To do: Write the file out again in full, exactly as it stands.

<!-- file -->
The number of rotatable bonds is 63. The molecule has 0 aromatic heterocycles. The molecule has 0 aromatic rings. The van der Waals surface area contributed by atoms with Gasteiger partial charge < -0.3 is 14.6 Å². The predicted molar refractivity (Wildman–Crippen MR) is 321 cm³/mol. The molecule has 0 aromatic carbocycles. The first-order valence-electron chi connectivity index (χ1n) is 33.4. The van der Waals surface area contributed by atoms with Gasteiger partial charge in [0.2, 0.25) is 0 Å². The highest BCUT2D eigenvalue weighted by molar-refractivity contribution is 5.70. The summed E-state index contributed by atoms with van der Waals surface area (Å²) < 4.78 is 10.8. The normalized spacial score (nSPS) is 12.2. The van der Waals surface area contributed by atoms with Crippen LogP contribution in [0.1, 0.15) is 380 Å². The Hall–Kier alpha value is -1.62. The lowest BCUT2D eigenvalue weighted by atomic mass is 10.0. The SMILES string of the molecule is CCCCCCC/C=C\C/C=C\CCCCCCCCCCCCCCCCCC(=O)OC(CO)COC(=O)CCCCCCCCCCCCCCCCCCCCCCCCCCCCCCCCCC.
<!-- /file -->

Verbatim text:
The number of rotatable bonds is 63. The molecule has 0 aromatic heterocycles. The molecule has 0 aromatic rings. The van der Waals surface area contributed by atoms with Gasteiger partial charge < -0.3 is 14.6 Å². The predicted molar refractivity (Wildman–Crippen MR) is 321 cm³/mol. The molecule has 0 aromatic carbocycles. The first-order valence-electron chi connectivity index (χ1n) is 33.4. The van der Waals surface area contributed by atoms with Gasteiger partial charge in [0.2, 0.25) is 0 Å². The highest BCUT2D eigenvalue weighted by molar-refractivity contribution is 5.70. The summed E-state index contributed by atoms with van der Waals surface area (Å²) < 4.78 is 10.8. The normalized spacial score (nSPS) is 12.2. The van der Waals surface area contributed by atoms with Crippen LogP contribution in [0.1, 0.15) is 380 Å². The Hall–Kier alpha value is -1.62. The lowest BCUT2D eigenvalue weighted by atomic mass is 10.0. The SMILES string of the molecule is CCCCCCC/C=C\C/C=C\CCCCCCCCCCCCCCCCCC(=O)OC(CO)COC(=O)CCCCCCCCCCCCCCCCCCCCCCCCCCCCCCCCCC.